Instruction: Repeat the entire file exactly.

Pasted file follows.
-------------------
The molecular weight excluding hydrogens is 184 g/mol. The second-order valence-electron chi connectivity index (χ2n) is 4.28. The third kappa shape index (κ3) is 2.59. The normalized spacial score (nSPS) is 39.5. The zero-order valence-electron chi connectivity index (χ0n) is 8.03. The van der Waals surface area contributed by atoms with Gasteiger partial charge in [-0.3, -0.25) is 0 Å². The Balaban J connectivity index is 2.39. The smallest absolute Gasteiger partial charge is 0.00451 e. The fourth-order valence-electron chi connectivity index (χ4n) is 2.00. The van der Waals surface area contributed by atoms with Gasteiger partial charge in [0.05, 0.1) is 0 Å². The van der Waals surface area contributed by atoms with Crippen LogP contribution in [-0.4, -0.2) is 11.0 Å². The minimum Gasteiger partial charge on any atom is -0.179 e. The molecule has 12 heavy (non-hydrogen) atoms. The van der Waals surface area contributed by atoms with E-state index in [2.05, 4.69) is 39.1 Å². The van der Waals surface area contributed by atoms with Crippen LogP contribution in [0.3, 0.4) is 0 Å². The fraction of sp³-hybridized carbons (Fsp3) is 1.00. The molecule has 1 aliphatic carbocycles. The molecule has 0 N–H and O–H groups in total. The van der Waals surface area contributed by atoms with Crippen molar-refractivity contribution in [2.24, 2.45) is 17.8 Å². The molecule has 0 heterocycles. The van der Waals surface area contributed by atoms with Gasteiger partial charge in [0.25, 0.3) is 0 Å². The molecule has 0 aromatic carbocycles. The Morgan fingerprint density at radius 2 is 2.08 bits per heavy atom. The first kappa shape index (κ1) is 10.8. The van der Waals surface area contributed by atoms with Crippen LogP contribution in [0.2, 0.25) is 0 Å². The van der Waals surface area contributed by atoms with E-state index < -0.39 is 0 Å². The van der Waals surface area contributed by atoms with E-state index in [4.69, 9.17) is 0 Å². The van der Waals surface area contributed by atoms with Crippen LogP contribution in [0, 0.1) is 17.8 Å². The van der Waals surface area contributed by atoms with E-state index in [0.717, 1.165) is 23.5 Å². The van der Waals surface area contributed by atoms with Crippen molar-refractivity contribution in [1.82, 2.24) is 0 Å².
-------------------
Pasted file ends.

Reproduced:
The molecular weight excluding hydrogens is 184 g/mol. The second-order valence-electron chi connectivity index (χ2n) is 4.28. The third kappa shape index (κ3) is 2.59. The normalized spacial score (nSPS) is 39.5. The zero-order valence-electron chi connectivity index (χ0n) is 8.03. The van der Waals surface area contributed by atoms with Gasteiger partial charge in [-0.3, -0.25) is 0 Å². The Balaban J connectivity index is 2.39. The smallest absolute Gasteiger partial charge is 0.00451 e. The fourth-order valence-electron chi connectivity index (χ4n) is 2.00. The van der Waals surface area contributed by atoms with Gasteiger partial charge in [0.05, 0.1) is 0 Å². The van der Waals surface area contributed by atoms with Crippen LogP contribution in [-0.4, -0.2) is 11.0 Å². The minimum Gasteiger partial charge on any atom is -0.179 e. The molecule has 12 heavy (non-hydrogen) atoms. The van der Waals surface area contributed by atoms with E-state index in [2.05, 4.69) is 39.1 Å². The van der Waals surface area contributed by atoms with Crippen LogP contribution in [0.3, 0.4) is 0 Å². The fraction of sp³-hybridized carbons (Fsp3) is 1.00. The molecule has 1 aliphatic carbocycles. The molecule has 0 N–H and O–H groups in total. The van der Waals surface area contributed by atoms with Crippen molar-refractivity contribution in [2.24, 2.45) is 17.8 Å². The molecule has 0 heterocycles. The van der Waals surface area contributed by atoms with Gasteiger partial charge in [0.25, 0.3) is 0 Å². The molecule has 0 aromatic carbocycles. The Morgan fingerprint density at radius 2 is 2.08 bits per heavy atom. The first kappa shape index (κ1) is 10.8. The van der Waals surface area contributed by atoms with Crippen LogP contribution in [0.2, 0.25) is 0 Å². The van der Waals surface area contributed by atoms with E-state index < -0.39 is 0 Å². The van der Waals surface area contributed by atoms with E-state index in [4.69, 9.17) is 0 Å². The van der Waals surface area contributed by atoms with Crippen LogP contribution in [0, 0.1) is 17.8 Å². The van der Waals surface area contributed by atoms with E-state index in [0.717, 1.165) is 23.5 Å². The van der Waals surface area contributed by atoms with Crippen molar-refractivity contribution in [1.82, 2.24) is 0 Å².